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If you haven’t stumbled across ‘Common Wild’ on your daily insta scroll, do yourself a favour and go take a look. Paula Kuka is the creative behind illustrations and written musings with a common thread focused around guilt-free parenthood. We sat down to chat with Paula about the burden of comparison that comes with a world dominated by social media, and the feeling of being utterly besotted with your kids, but also needing space at the same time, and what we can expect from her debut book ‘Mumlife’.
What was the single most surprising thing you have learnt about yourself since becoming a mum?
We had always decided that for the first few years I would be a stay-at-home-mum so when I went on maternity leave from my landscape architecture job, I had no plans to return. I was incredibly lucky that this was an option for me. My decision was based on the fact I just couldn’t imagine leaving my son with anyone else and I knew I didn’t want to go back to work at a design studio as they are notoriously inflexible.
What surprised me the most was that by the time his first birthday rolled around, I was desperate to be working again in some capacity. I had such a yearning for creativity and, as much as I love my son, I wasn’t feeling particularly fulfilled. I had never heard anyone talk about the first few years of motherhood as being boring so I felt like it was such a taboo to feel this way! When I did start working again on my own illustration business, it renewed my energy for parenting. I didn’t realise how important it was to not completely lose myself to motherhood.
When you started your #jilttheguilt campaign, it was all about putting things down on paper to let go of guilt-ridden thoughts. You describe the process as being really cathartic, that letting go of these thoughts resulted in feeling lighter and unburdened.
Why do you feel your illustrations & musings have resonated with so many?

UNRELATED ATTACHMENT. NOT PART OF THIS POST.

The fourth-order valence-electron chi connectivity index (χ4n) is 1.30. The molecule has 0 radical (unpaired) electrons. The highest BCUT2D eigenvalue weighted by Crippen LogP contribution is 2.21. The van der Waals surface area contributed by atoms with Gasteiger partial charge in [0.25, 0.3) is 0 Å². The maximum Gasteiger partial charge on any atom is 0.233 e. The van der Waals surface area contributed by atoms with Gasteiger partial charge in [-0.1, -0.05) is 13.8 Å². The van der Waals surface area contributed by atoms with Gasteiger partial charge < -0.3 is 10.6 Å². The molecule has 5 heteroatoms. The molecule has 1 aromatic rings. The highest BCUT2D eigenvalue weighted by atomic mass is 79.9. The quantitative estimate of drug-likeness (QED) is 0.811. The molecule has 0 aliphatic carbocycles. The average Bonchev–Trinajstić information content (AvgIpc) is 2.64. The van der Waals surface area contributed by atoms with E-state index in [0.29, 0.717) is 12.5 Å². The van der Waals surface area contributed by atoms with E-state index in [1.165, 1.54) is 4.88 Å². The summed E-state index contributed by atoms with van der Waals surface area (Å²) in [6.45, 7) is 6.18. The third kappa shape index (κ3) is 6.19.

I entered motherhood thinking there were two possible outcomes. You are either blissfully content or you have a negative experience where you struggle with mental health. It never occurred to me that for most people, the reality is somewhere in the messy middle ground.
I think my work resonates with parents as it explores this middle ground. The feeling of being utterly besotted with your kids but also needing space at the same time. There is a constant push and pull of motherhood which is like an emotional tug-of-war. I don’t think we see this side very well represented.
Social media can often give an unrealistic view of motherhood. In your work, you talk about mixing reality with expectation by saying ‘you can have parenting wins without broadcasting them because the only truly relevant opinions are from the people who are there, experiencing the moment, in all its messy, unfiltered, poorly lit, glory’
How important is it that we see a more realistic view of motherhood on social media?
Unlike previous generations, we are all trying to navigate parenting in a world dominated by social media. Obviously, there are wonderful benefits to this. It provides opportunities for parents to set up small businesses and it can be a lifeline for new mums as a way to stay connected.
But then there is the other side to social media. The burden of comparison. Its hard not to fall victim to crushing feelings of inadequacies when you are having a hard day and see everyone else’s highlights reel of wholesome food, gruelling, sweaty workouts, and picture-perfect family time together in sunlit fields. It can derail you. It’s so important that people can see their own chaos reflected on social media to reassure them we are all going through the ebbs and flows of parenting. And we are all almost always drowning in laundry.
We are so excited for the release of your debut book ‘Mumlife’ – tell us a little about what we can expect?
The book is a collection of my cartoons that I have created over the last two years as well as commentary from me and some of my lovely followers. There will also be some never before seen cartoons and written musings about motherhood. It will be a reassuring little friend to sit with you when you feel like you might not be enough. And hopefully it will bring lots of parents comfort and a few laughs.
To follow Paula’s work visit her on Instagram here